Economic Growth - Harrod-Domar Model
- A Level
- AQA, Edexcel, OCR, IB
Last updated 21 Mar 2021
What is the Harrod-Domar Model?
The Harrod-Domar economic growth model stresses the importance of savings and investment as key determinants of growth
The Harrod Domar Growth model is a growth model and not a growth strategy!
A model helps to explain how growth has occurred and how it may occur again in the future. Growth strategies are the things a government might introduce to replicate the outcome suggested by the model.
Basically, the model suggests that the economy's rate of growth depends on:
- The level of national saving (S)
- The productivity of capital investment (this is known as the capital-output ratio)
The Capital-Output Ratio (COR)
- For example, if £100 worth of capital equipment produces each £10 of annual output, a capital-output ratio of 10 to 1 exists. A 3 to 1 capital-output ratio indicates that only £30 of capital is required to produce each £10 of output annually.
- If the capital-output ratio is low, an economy can produce a lot of output from a little capital. If the capital-output ratio is high then it needs a lot of capital for production, and it will not get as much value of output for the same amount of capital.
Key point: When the quality capital resources is high, then the capital output ratio will be lower
Basic Harrod-Domar model says:
Rate of growth of GDP = Savings ratio / capital output ratio
- If the savings rate is 10% and the capital output ratio is 2, then a country would grow at 5% per year.
- If the savings rate is 20% and the capital output ratio is 1.5, then a country would grow at 13.3% per year.
- If the savings rate is 8% and the capital output ratio is 4, then the country would grow at 2% per year.
Based on the model therefore the rate of growth in an economy can be increased in one of two ways:
- Increased level of savings in the economy (i.e. gross national savings as a % of GDP)
- Reducing the capital output ratio (i.e. increasing the quality / productivity of capital inputs)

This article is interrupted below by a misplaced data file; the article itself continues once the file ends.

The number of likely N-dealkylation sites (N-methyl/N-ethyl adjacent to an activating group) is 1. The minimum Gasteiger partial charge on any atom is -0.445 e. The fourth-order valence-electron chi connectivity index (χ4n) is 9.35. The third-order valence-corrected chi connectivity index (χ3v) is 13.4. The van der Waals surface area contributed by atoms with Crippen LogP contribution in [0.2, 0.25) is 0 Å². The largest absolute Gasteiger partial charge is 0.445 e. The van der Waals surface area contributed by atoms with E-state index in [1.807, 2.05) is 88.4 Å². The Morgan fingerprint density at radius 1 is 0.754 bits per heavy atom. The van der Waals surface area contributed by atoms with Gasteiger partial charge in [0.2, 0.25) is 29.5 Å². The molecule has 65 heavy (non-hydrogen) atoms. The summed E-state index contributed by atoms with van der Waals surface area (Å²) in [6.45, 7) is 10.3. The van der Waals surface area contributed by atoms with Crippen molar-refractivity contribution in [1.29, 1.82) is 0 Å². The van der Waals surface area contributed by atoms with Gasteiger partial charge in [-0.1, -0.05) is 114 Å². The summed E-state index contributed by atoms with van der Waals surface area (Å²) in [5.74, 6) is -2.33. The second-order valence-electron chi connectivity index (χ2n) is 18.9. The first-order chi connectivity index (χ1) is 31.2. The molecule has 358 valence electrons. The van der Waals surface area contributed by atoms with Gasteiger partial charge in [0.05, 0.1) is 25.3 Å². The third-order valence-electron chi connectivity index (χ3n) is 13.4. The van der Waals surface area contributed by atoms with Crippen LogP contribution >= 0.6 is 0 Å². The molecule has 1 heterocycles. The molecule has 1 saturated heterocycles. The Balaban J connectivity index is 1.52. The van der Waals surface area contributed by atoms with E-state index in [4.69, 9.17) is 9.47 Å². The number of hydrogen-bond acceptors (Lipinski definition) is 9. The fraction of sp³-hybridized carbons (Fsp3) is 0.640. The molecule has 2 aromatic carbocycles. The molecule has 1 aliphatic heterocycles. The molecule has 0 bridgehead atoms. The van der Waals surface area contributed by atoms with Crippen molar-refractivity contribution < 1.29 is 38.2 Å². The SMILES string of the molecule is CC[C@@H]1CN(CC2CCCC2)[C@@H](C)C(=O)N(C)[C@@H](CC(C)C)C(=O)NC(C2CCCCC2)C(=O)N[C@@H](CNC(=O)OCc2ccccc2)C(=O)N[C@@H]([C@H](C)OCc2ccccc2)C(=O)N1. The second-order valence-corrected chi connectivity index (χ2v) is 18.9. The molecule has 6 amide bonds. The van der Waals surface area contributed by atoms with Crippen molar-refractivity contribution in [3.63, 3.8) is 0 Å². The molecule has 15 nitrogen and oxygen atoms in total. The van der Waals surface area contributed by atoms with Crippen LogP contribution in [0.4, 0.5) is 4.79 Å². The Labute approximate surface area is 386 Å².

LDCs often have an abundant supply of labour it is a lack of physical capital that holds back economic growth and development. Boosting investment generates economic growth which leads to a higher level of national income. Higher incomes allow more people to save.
What are some of the key limitations / problems of the Harrod-Domar Growth Model?
- Increasing the savings ratio in lower-income countries is not easy. Many developing countries have low marginal propensities to save. Extra income gained is often spent on increased consumption rather than saved. Many countries suffer from a persistent domestic savings gap.
- Many developing countries lack a sound financial system. Increased saving by households does not necessarily mean there will be greater funds available for firms to borrow to invest.
- Efficiency gains that reduce the capital/output ratio are difficult to achieve in developing countries due to weaknesses in human capital, causing capital to be used inefficiently
- Research and development (R&D) needed to improve the capital/output ratio is often under-funded - this is a cause of market failure
- Borrowing from overseas to fill the savings gap causes external debt repayment problems later.
- The accumulation of capital will increase if the economy starts growing dynamically – a rise in capital spending is not necessarily a pre-condition for economic growth and development – as a country gets richer, incomes rise, so too does saving, and the higher income fuels rising demand which itself prompts a rise in capital investment spending.
Exam tip: The mathematical derivation of the Harrod-Domar model is not required at A level.
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